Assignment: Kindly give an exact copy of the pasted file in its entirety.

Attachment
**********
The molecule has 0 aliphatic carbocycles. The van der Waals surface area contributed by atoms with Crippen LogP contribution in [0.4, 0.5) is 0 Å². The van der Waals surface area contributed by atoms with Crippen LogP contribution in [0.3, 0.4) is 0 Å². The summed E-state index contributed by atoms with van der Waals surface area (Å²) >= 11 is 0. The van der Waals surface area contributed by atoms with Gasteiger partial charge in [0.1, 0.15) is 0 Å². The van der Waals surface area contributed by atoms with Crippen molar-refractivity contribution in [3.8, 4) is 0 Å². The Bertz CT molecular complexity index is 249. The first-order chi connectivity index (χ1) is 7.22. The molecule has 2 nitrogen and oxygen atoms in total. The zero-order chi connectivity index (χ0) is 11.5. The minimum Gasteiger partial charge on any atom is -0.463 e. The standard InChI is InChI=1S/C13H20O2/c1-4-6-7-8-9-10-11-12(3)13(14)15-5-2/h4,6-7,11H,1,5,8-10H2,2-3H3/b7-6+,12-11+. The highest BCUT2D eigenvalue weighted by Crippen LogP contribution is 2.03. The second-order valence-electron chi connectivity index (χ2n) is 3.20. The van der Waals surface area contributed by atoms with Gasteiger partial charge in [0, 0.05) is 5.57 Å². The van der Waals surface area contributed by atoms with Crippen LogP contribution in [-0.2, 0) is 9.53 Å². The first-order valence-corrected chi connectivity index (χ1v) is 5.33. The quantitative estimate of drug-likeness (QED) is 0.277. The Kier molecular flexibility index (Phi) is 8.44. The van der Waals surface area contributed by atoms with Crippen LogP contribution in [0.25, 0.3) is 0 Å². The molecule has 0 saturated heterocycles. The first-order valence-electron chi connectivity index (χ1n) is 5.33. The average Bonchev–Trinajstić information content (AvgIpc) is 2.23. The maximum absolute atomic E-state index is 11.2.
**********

The molecule has 0 aliphatic carbocycles. The van der Waals surface area contributed by atoms with Crippen LogP contribution in [0.4, 0.5) is 0 Å². The van der Waals surface area contributed by atoms with Crippen LogP contribution in [0.3, 0.4) is 0 Å². The summed E-state index contributed by atoms with van der Waals surface area (Å²) >= 11 is 0. The van der Waals surface area contributed by atoms with Gasteiger partial charge in [0.1, 0.15) is 0 Å². The van der Waals surface area contributed by atoms with Crippen molar-refractivity contribution in [3.8, 4) is 0 Å². The Bertz CT molecular complexity index is 249. The first-order chi connectivity index (χ1) is 7.22. The molecule has 2 nitrogen and oxygen atoms in total. The zero-order chi connectivity index (χ0) is 11.5. The minimum Gasteiger partial charge on any atom is -0.463 e. The standard InChI is InChI=1S/C13H20O2/c1-4-6-7-8-9-10-11-12(3)13(14)15-5-2/h4,6-7,11H,1,5,8-10H2,2-3H3/b7-6+,12-11+. The highest BCUT2D eigenvalue weighted by Crippen LogP contribution is 2.03. The second-order valence-electron chi connectivity index (χ2n) is 3.20. The van der Waals surface area contributed by atoms with Gasteiger partial charge in [0, 0.05) is 5.57 Å². The van der Waals surface area contributed by atoms with Crippen LogP contribution in [-0.2, 0) is 9.53 Å². The first-order valence-corrected chi connectivity index (χ1v) is 5.33. The quantitative estimate of drug-likeness (QED) is 0.277. The Kier molecular flexibility index (Phi) is 8.44. The van der Waals surface area contributed by atoms with Crippen LogP contribution in [0.25, 0.3) is 0 Å². The molecule has 0 saturated heterocycles. The first-order valence-electron chi connectivity index (χ1n) is 5.33. The average Bonchev–Trinajstić information content (AvgIpc) is 2.23. The maximum absolute atomic E-state index is 11.2.